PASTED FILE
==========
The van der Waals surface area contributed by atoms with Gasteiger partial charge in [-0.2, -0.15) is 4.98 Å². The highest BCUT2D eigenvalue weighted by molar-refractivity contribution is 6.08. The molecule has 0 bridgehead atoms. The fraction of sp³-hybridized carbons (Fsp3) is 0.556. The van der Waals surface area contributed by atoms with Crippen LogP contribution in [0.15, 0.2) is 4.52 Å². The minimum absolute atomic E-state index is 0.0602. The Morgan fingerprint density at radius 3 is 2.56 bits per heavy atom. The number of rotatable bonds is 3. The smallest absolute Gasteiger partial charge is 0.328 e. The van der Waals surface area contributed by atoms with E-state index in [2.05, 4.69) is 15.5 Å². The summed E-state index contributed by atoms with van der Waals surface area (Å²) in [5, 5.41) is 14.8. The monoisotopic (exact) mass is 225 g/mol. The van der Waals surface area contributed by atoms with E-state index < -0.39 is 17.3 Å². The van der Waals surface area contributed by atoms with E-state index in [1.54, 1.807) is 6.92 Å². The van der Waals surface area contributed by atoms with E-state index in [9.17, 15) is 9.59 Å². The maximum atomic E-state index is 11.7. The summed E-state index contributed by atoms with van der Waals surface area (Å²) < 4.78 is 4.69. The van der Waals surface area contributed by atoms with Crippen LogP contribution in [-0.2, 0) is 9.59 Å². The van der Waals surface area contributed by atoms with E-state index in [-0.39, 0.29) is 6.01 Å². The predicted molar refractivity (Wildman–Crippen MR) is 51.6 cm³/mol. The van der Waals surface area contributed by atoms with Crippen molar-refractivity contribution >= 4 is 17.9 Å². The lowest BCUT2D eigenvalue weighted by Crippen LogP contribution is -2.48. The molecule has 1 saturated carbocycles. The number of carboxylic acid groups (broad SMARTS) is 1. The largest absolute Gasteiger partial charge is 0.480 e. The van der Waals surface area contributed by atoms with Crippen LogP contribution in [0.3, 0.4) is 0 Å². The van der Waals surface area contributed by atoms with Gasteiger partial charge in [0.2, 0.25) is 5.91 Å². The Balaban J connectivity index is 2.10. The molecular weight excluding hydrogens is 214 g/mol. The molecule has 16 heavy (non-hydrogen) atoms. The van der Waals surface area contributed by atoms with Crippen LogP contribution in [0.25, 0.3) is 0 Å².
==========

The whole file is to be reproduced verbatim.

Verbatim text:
The van der Waals surface area contributed by atoms with Gasteiger partial charge in [-0.2, -0.15) is 4.98 Å². The highest BCUT2D eigenvalue weighted by molar-refractivity contribution is 6.08. The molecule has 0 bridgehead atoms. The fraction of sp³-hybridized carbons (Fsp3) is 0.556. The van der Waals surface area contributed by atoms with Crippen LogP contribution in [0.15, 0.2) is 4.52 Å². The minimum absolute atomic E-state index is 0.0602. The Morgan fingerprint density at radius 3 is 2.56 bits per heavy atom. The number of rotatable bonds is 3. The smallest absolute Gasteiger partial charge is 0.328 e. The van der Waals surface area contributed by atoms with E-state index in [2.05, 4.69) is 15.5 Å². The summed E-state index contributed by atoms with van der Waals surface area (Å²) in [5, 5.41) is 14.8. The monoisotopic (exact) mass is 225 g/mol. The van der Waals surface area contributed by atoms with E-state index < -0.39 is 17.3 Å². The van der Waals surface area contributed by atoms with E-state index in [1.54, 1.807) is 6.92 Å². The van der Waals surface area contributed by atoms with E-state index in [9.17, 15) is 9.59 Å². The maximum atomic E-state index is 11.7. The summed E-state index contributed by atoms with van der Waals surface area (Å²) < 4.78 is 4.69. The van der Waals surface area contributed by atoms with Crippen LogP contribution in [-0.2, 0) is 9.59 Å². The van der Waals surface area contributed by atoms with E-state index in [-0.39, 0.29) is 6.01 Å². The predicted molar refractivity (Wildman–Crippen MR) is 51.6 cm³/mol. The van der Waals surface area contributed by atoms with Crippen molar-refractivity contribution >= 4 is 17.9 Å². The lowest BCUT2D eigenvalue weighted by Crippen LogP contribution is -2.48. The molecule has 1 saturated carbocycles. The number of carboxylic acid groups (broad SMARTS) is 1. The largest absolute Gasteiger partial charge is 0.480 e. The van der Waals surface area contributed by atoms with Crippen LogP contribution in [0.3, 0.4) is 0 Å². The van der Waals surface area contributed by atoms with Gasteiger partial charge in [0.2, 0.25) is 5.91 Å². The Balaban J connectivity index is 2.10. The molecular weight excluding hydrogens is 214 g/mol. The molecule has 16 heavy (non-hydrogen) atoms. The van der Waals surface area contributed by atoms with Crippen LogP contribution in [0.25, 0.3) is 0 Å².